Looking at things from the perspective of someone who is born disabled, there are two approaches to the disabled world. The first is the perspective of someone who is born disabled. The second is through the eyes of someone who has become disabled because of an injury.
People who live with disabled challenges from birth can have their ups and downs. They have the support of their friends and family who are used to interacting with them as they are.
In the case of someone who wasn’t born with a disability but has become disabled due to an injury or illness, it’s not just a learning experience for them. It’s also one for the people around them on a daily basis.
The person who is born with the disability learns early on to adapt to the challenge of everyday tasks such as shopping. As I grew up I faced many difficult challenges, going to the store to go shopping I have come across whispers and stares from adults to stares and questions from children such as, “why is he in a wheelchair?” and “what’s wrong with him?”.
While everyday tasks such as shopping may seem simple for someone in my position, to the independence of a person who is not disabled but then has to get used to a life of mobility issues is a different ball game. They have to take the time to learn how to adapt to the situation, which depending on the person could take some time.
Growing up with a disability you learn how to ignore the looks, you also learn how to answer the questions that plague the minds of most people. Beyond the looks and the questions, being born with a disability I learned early on to be comfortable asking for help.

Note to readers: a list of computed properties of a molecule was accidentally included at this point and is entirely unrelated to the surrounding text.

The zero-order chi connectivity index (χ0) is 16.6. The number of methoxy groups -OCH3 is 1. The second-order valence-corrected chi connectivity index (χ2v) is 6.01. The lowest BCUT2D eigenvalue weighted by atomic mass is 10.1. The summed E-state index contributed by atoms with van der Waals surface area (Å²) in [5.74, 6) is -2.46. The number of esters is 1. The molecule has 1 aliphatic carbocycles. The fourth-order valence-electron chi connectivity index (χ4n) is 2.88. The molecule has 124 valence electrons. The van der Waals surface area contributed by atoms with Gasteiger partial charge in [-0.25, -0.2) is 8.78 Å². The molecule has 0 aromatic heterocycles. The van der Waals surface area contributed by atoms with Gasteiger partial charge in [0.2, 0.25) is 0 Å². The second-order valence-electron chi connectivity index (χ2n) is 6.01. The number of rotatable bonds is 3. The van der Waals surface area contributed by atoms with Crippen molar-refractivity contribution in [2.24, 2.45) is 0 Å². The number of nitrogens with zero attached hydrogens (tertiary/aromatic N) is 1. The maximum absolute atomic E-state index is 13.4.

Someone who has acquired a disability needs to learn a different approach to shopping. For example, they may not be able to reach every item they need. This is where asking for help will come in handy. Learning to maneuver tight aisle-ways can also take time. Don't try to take a turn to fast until it is absolutely comfortable. There is always a way around and if not, ask for help.
Being born with a disability there are two ways to live life. One way is to live independently, to do everyday tasks on your own. At times depending on the severity of the disability you may have to learn to live with assistance when doing these everyday tasks from a care giver whether it is a nurse or a family member. Everyday tasks that someone with a disability might need a nurse or a family member for would be to get dressed, transfer from bed to chair or even cooking and feeding.
People who are not born with a disability but become disabled are not the only ones who have to learn to adapt. Caregivers in this case are extremely important as they assist the person with the transition to disabled life. Teaching independence takes time, however until then a caregiver will need to learn medications schedules as well as how to care for specifics. For instance, wound care, how to bathe the person, and even the best way to help them dress.
The important part for both perspectives to understand is that life goes on and while changes may need to happen, the ability to adapt is something that we all possess. It just takes more time for some then for others to acquire it.
There are two sides to every story. While learning to adapt and overcome begins from the start someone with a disability and their loved ones, it may not always be as easy as we make it look. As you interact with the people around you, remember that they may be dealing with personal hurdles. Don't judge, ask questions and know that its ok to take the time. Life is constantly changing, learning to adapt can lead to a smoother road ahead when accepting those changes.